Is there a new trend sweeping the all-natural birthing community?
It's called a "lotus birth," and it involves leaving the umbilical cord attached to your baby -- rather than separating it at birth -- and letting it fall off naturally, on its own schedule, if you will. That schedule can range from three to 10 days, depending on the humidity in the air. The placenta remains attached to the other end of the cord for that time frame, as well.
The New York Post suggested earlier this week that the practice is becoming increasingly popular among women, and other news outlets promptly followed suit in declaring the lotus birth a full-on trend.
Mary Ceallaigh, a midwife, made the case to the Post that leaving the umbilical cord attached to the baby longer is a healthier choice. "There’s no wound created at the umbilical site, which lessens the chance of infection," Ceallaigh told the Post. "It allows a complete transfer of placental/cord blood into the baby at a time when the baby needs that nourishment the most. ... Not disrupting the baby’s blood volume at that time helps prevent future disease."
So should parents be jumping on the lotus birth bandwagon? Is there a even lotus birth bandwagon to jump on?
Both of those issues are somewhat up for debate. Hilda Hutcherson, a professor of obstetrics and gynecology at Columbia University, told Yahoo! Shine, that there is no scientific evidence to suggest that leaving the umbilical cord attached would provide health benefits to the baby.
There has been research in the past few years which found that when doctors delay clamping the cord for three minutes, the baby receives higher levels of iron which prevents anemia, but beyond that time frame, leaving the cord attached to the baby serves no purpose because it no longer feeds nutrients to the baby.
Indeed, researchers at the University of South Florida found in 2010 that leaving the cord attached for a short amount of time after birth can be beneficial, especially for pre-term infants.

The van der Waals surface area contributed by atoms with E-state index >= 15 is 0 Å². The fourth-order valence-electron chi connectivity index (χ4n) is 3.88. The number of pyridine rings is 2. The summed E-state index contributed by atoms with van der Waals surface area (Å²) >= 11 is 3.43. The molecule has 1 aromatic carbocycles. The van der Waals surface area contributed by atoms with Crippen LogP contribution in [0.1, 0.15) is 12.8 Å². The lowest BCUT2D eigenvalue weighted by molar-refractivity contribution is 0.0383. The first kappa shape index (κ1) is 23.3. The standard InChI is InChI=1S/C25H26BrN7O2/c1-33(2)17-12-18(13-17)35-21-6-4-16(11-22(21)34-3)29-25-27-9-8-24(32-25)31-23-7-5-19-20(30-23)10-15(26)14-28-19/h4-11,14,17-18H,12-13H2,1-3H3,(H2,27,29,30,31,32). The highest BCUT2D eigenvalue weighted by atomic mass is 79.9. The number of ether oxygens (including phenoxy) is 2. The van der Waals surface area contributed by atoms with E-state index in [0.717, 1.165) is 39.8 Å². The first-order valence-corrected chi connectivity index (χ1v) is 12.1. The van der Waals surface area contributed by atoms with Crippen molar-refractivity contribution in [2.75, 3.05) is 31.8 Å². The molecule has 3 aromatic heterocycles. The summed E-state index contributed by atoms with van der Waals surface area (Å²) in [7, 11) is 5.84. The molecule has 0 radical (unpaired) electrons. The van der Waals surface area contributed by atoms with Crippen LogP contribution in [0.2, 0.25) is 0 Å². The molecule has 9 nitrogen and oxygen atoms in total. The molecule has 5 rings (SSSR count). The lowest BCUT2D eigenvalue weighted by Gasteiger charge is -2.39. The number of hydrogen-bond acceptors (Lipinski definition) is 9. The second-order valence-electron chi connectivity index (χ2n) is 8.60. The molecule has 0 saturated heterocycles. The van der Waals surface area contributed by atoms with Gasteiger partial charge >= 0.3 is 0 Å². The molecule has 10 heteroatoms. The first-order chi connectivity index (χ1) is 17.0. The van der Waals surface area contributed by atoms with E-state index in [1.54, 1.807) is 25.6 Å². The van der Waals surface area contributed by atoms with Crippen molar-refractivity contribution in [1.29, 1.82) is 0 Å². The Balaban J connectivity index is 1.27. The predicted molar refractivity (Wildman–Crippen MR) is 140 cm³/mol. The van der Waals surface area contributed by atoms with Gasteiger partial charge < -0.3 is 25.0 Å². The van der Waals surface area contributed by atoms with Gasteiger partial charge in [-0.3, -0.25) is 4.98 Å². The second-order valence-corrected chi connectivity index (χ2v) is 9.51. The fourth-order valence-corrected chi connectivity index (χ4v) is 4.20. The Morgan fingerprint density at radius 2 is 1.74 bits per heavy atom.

Experts have also argued though that leaving the umbilical cord to fall off on its own is not without risk. The Royal College of Obstetricians and Gynecologists (RCOG) released a statement outlining some concerns in 2008, after a small number of women in the United Kingdom started practicing lotus births.
“If left for a period of time after the birth, there is a risk of infection in the placenta which can consequently spread to the baby," Patrick O'Brien, an RCOG spokesperson, said at the time. "The placenta is particularly prone to infection as it contains blood. At the post-delivery stage, it has no circulation and is essentially dead tissue."
Regardless of the potential merits and drawbacks, leaving the cord attached is not new to the natural birthing world. As Sarah Buckley, an Australia physician who advocates for lotus births, points out on her website, a woman named Clair Lotus Day from California began to question cutting the cord back in the 1970s. "Her searching led her to an obstetrician who was sympathetic to her wishes and her son Trimurti was born in hospital and taken home with his cord uncut," Buckley writes.
Lotus births later spread in the U.S. through the advocacy of Jeannine Parvati Baker, a midwife and yoga master.
As for whether more women in the U.S. are currently choosing to leave the cord attached these days? That's hard to say. There doesn't appear to be solid data available on how common the practice is. Ceallaigh, for one, told the Post that only 5 percent of her patients opt for a lotus birth -- not exactly a sweeping trend.
What do you think? Have you heard about more women having lotus births? Tell us in the comments section below.